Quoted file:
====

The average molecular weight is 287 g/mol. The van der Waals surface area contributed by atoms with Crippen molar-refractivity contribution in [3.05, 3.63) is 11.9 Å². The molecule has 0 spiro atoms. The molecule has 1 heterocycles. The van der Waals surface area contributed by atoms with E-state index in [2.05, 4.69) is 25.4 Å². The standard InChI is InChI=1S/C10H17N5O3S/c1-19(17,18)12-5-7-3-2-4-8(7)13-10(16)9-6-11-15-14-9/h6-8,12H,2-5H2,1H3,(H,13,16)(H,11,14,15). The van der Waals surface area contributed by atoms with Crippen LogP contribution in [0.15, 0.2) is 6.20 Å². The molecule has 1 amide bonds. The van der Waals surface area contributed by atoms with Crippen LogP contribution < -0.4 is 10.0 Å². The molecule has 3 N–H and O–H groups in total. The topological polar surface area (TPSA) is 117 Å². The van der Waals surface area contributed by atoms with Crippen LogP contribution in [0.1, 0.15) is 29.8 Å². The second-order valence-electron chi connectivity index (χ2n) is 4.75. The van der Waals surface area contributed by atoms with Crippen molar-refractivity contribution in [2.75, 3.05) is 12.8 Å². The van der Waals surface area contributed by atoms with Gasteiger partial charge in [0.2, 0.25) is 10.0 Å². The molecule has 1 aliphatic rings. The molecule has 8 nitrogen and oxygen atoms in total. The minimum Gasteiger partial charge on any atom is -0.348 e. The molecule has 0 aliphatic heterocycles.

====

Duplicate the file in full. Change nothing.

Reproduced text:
The average molecular weight is 287 g/mol. The van der Waals surface area contributed by atoms with Crippen molar-refractivity contribution in [3.05, 3.63) is 11.9 Å². The molecule has 0 spiro atoms. The molecule has 1 heterocycles. The van der Waals surface area contributed by atoms with E-state index in [2.05, 4.69) is 25.4 Å². The standard InChI is InChI=1S/C10H17N5O3S/c1-19(17,18)12-5-7-3-2-4-8(7)13-10(16)9-6-11-15-14-9/h6-8,12H,2-5H2,1H3,(H,13,16)(H,11,14,15). The van der Waals surface area contributed by atoms with Crippen LogP contribution in [0.15, 0.2) is 6.20 Å². The molecule has 1 amide bonds. The van der Waals surface area contributed by atoms with Crippen LogP contribution < -0.4 is 10.0 Å². The molecule has 3 N–H and O–H groups in total. The topological polar surface area (TPSA) is 117 Å². The van der Waals surface area contributed by atoms with Crippen LogP contribution in [0.1, 0.15) is 29.8 Å². The second-order valence-electron chi connectivity index (χ2n) is 4.75. The van der Waals surface area contributed by atoms with Crippen molar-refractivity contribution in [2.75, 3.05) is 12.8 Å². The van der Waals surface area contributed by atoms with Gasteiger partial charge in [0.2, 0.25) is 10.0 Å². The molecule has 1 aliphatic rings. The molecule has 8 nitrogen and oxygen atoms in total. The minimum Gasteiger partial charge on any atom is -0.348 e. The molecule has 0 aliphatic heterocycles.